Now, there’s an argument to be made that cases such as the SPC Ardmona issue are immediate and need to be dealt with right now. Developing industries such as content and technology requires a long-term time frame. And to a certain extent, this is a valid argument. However, if we don’t make these kinds of investments now, those long-term changes will never happen. The video game example in Quebec is a good example of how things can pay off in the long term. Reuters reported in 2011:
“Last year, Quebec spent $100 million on the program, up from $83 million in 2009 and significantly more than some U.S. states with similar programs such as Texas and Louisiana. The province first set aside money for video games in 1996 after starting a program to jumpstart the film industry a year earlier. According to Jolicoeur, the aim was to move Quebec from a manufacturing economy to a “new economy” by creating artistic jobs for young people.
Fifteen years later, the bet appears to have paid off. “The incentives the government provided helped plant the seed, and now it’s big and everyone is hiring,” said Yanick Roy, studio director of Bioware, an Electronic Arts outfit.”
The other great example is the technology sector.
It’s true that countries such as the United States, Japan, Israel and Germany, which have strong and thriving technology sectors — each counts some of the world’s most valuable technology giants among their national company roster — each have certain inherent structural advantages that have stimulated the development of a strong technology sector. Typically, these structural advantages tend to consist of a strong military, strong local telecommunications infrastructure and a larger financial sector which is less risk averse and thus open to funding the kind of high-risk bets which early stage technology companies to represent.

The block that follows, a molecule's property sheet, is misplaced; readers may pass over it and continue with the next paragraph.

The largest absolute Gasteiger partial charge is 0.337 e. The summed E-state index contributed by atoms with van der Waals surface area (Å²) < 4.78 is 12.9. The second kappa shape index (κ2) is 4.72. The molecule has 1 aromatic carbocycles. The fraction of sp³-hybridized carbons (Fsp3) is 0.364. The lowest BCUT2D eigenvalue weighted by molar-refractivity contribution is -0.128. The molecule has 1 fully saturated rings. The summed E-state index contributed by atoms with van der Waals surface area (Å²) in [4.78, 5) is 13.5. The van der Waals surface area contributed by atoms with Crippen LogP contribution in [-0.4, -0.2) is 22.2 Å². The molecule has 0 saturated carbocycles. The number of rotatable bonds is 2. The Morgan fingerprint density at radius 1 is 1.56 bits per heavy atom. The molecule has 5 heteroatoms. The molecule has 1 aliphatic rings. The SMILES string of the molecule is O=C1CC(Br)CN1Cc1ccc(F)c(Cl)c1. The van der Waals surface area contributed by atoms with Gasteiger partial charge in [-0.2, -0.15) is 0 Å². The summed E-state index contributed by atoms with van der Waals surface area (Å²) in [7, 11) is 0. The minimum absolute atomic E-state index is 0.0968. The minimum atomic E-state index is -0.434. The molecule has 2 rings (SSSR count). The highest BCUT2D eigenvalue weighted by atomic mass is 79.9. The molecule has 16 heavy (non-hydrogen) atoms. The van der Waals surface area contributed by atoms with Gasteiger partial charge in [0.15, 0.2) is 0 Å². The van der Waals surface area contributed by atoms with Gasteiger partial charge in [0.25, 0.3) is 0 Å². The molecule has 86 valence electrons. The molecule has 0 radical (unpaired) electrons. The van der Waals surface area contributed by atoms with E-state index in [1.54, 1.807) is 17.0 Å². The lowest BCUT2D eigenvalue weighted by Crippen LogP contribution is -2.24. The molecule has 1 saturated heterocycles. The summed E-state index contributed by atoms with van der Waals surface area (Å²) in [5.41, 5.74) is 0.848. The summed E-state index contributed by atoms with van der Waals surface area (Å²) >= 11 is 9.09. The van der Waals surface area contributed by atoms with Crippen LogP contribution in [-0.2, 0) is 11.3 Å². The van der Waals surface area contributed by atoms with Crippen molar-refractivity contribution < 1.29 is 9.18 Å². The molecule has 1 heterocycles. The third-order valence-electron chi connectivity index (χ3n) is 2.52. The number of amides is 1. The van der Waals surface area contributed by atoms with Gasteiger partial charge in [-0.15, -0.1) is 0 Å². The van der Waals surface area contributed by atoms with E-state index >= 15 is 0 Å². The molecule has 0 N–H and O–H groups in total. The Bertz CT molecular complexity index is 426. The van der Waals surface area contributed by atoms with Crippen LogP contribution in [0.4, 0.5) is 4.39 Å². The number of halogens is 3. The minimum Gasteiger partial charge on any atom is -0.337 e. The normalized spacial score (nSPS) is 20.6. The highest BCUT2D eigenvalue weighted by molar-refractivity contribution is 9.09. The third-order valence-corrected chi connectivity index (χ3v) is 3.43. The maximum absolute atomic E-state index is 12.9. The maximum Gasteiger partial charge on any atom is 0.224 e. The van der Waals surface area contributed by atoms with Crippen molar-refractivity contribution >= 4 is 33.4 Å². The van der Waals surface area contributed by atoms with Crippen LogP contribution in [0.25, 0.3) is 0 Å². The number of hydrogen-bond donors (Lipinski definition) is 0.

However, it’s also true that each has provided a welcoming environment for their cadre of technology companies. In Germany, enterprise IT giant SAP is a household name and national icon. Japan has Nintendo, Sony, NEC, Fujitsu. The United States has Apple, IBM,, Google, Microsoft, Oracle. Israel’s companies are less well-known but still legion. Some of the better known ones are RAD Data and Check Point. All of these companies are in constant and frequent discussions with the governments of their respective countries about how their industry can be better supported.
Australia has developed its own cadre of rapidly growing tech companies over the past several years (companies such as Atlassian, Freelancer, Technology One, MYOB and more), but they’re not well-known, and they certainly receive almost no support or even interest from our Federal Government. In fact, they continually have to fight the Government to get basic rights.
Witness Atlassian’s decision late last year to shift its formal company headquarters to the UK instead of keeping it in Australia. In countries such as the US, Germany or Japan, such a move by a large tech company would be unheard of. In Australia, the issue passed by almost without a blip.